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1997 Annual Report - Bank and Corporation Tax

Introduction

The Bank and Corporation Program accounted for 11.2 percent of California's General Fund revenue. The program includes all banks and corporations incorporated or qualified to do business in California and those doing business in, or deriving income from California, but not incorporated or qualified to do business in California. All of these entities file returns on a single, domestic/worldwide combined or water's-edge combined basis. For the 1996 income year, 430,796 California banks and corporations (not including exempt organizations) filed returns and paid nearly $4.9 billion in tax. This represents a 2.6 percent increase in the tax from 1995.

Data Sources

Data appearing in the text portion of this report and the Bank and Corporation Appendix are based on a stratified random sample of corporate tax returns. The sample includes all banks and corporation returns with state net income or loss greater than $5 million, all returns reporting total receipts or assets of $50 million or more, and a stratified random selection of approximately 2 percent of all other corporations with state net income or loss of less than $5 million.

The 1996 sample included 5,450 large banks and corporations and 7,304 other banks and corporations. The tables in this section and in the statistical appendix provide summary statistics for all banks and corporations.

Taxation of Banks and Corporations

A corporation is a separate entity for tax purposes, even though it is owned and controlled by individuals or other entities. Corporations doing business or incorporated in California must pay a franchise tax equal to the greater of the minimum franchise tax of $800 or an amount measured by their net income multiplied by the current tax rate.

Other corporations deriving income from California sources, but not sufficiently present to be classified as doing business in California, must pay income tax on California source income using the same rate as the franchise tax rate.

Most California banks and corporations file Form 100, Corporation Franchise or Income Tax Return. However, S corporations file Form 100S. Exempt organizations file Forms 199, 109 and/or 100, depending on each organization’s circumstances.

Returns Filed

Of the 430,796 returns filed for 1996, 1.7 percent had state net income that exceeded $1 million (see Appendix C, Table 2). These corporations accounted for 81.1 percent of the total taxes paid by all corporations. Corporations with less than $25,000 in state net income comprised 74.8 percent of all returns filed, yet accounted for only 5.9 percent of taxes paid. Corporations with negative income accounted for 36.2 percent of the total returns filed, reporting $28.7 billion in losses, a decrease of 10.7 percent from 1995.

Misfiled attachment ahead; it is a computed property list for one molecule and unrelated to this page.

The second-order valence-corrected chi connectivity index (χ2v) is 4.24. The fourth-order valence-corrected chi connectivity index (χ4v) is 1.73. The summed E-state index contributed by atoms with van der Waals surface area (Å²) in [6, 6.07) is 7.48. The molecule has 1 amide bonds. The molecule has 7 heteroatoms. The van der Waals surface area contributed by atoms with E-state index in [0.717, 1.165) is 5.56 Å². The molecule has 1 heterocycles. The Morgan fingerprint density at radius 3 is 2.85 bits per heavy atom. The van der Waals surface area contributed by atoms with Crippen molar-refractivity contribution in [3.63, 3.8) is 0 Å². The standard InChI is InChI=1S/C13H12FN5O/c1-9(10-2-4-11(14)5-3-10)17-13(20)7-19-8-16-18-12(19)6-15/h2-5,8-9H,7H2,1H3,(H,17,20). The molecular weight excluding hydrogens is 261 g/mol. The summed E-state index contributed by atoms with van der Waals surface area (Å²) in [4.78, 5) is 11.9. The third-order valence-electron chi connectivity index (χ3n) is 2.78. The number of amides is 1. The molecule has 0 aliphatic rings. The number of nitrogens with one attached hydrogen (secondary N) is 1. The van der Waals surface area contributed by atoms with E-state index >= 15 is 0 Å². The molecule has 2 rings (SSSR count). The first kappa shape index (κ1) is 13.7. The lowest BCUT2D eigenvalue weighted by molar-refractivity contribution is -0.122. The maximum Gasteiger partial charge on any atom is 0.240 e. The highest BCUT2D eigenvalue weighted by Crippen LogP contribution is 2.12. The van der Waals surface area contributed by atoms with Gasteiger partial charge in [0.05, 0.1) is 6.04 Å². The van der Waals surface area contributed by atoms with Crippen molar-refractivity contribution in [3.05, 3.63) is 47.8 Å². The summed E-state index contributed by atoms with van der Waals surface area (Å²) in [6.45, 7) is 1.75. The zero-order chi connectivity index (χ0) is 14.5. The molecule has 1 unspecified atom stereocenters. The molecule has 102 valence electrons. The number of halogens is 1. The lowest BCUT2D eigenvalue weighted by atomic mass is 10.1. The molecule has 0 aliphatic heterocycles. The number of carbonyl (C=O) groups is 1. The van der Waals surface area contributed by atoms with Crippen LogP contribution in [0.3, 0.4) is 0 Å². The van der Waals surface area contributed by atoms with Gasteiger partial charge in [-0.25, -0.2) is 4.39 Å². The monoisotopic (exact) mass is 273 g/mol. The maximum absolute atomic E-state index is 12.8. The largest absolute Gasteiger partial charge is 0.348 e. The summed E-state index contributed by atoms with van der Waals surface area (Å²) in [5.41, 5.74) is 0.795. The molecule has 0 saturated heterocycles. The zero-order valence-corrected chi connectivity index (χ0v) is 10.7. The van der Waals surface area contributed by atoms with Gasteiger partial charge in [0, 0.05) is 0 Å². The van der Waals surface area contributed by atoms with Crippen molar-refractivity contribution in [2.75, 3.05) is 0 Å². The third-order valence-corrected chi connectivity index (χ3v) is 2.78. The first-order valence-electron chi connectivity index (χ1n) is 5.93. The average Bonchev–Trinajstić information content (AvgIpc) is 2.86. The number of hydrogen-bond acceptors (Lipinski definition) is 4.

Bank and Corporation Tax: Net Income, Adjustments and Taxes*

Item

1995

1995

Percent Change

Number Of Returns

Amount(Thousands)

Number Of Returns

Amount(Thousands)

Total Income

380,345

$ 3,258,193,634

393,295

$ 4,260,598,328

30.8

Deductions

400,951

2,828,865,397

412,068

3,750,061,660

32.6

Net Income(Before State Adjustments)

392,761

$ 429,328,237

404,118

$ 510,536,668

18.9

State Adjustments

Additions

Subtractions

401,033

173,455

127,574,844

193,567,373

414,094

184,785

201,285,532

272,709,715

57.8

40.9

Net Income(After State Adjustments)

401,290

$ 363,335,708

413,306

$ 439,112,485

20.9

State Net Income

Nonapportioning Corporations

Apportioning Corporations

386,070

32,192

$ 5,622,326

37,362,199

395,635

35,161

$ 7,795,989

39,468,199

38.7

5.6

Total State Net Income

Taxable Loss

Taxable Profit

418,262

178,887

239,375

$ 42,984,525

-25,942,984

68,927,509

430,796

179,059

251,737

$ 47,264,188

-28,725,061

75,989,249

10.0

-10.7

10.2

Net Operating Loss**

67,466

$ 5,171,909

75,772

$ 5,192,192

0.4

Taxable Income

418,262

$ 37,812,616

430,796

$ 42,071,996

11.3

Tax

418,262

$ 5,345,322

430,796

$ 5,691,795

6.5

Tax Credits

8,591

666,430

8,998

907,708

36.2

Alternative Minimum Tax

2,268

68,446

2,651

92,306

34.9

Built-in Gains Tax/Excess Net Passive Income Tax and Other Adjustments

667

9,753

428

5,274

-45.9

Total Tax Liability

418,262

$ 4,757,092

430,796

$ 4,881,666

2.6

Estimated Tax Payments

307,884

$ 4,560,278

322,348

$ 4,695,463

3.0

Other Prepayments

71,659

$ 1,040,820

66,990

$ 1,372,262

31.8

Final Payments

149,834

$ 889,570

157,421

$ 1,011,150

13.7

Overpayments

76,882

$ 1,733,576

84,129

$ 2,197,209

26.7

* Totals may not add due to rounding.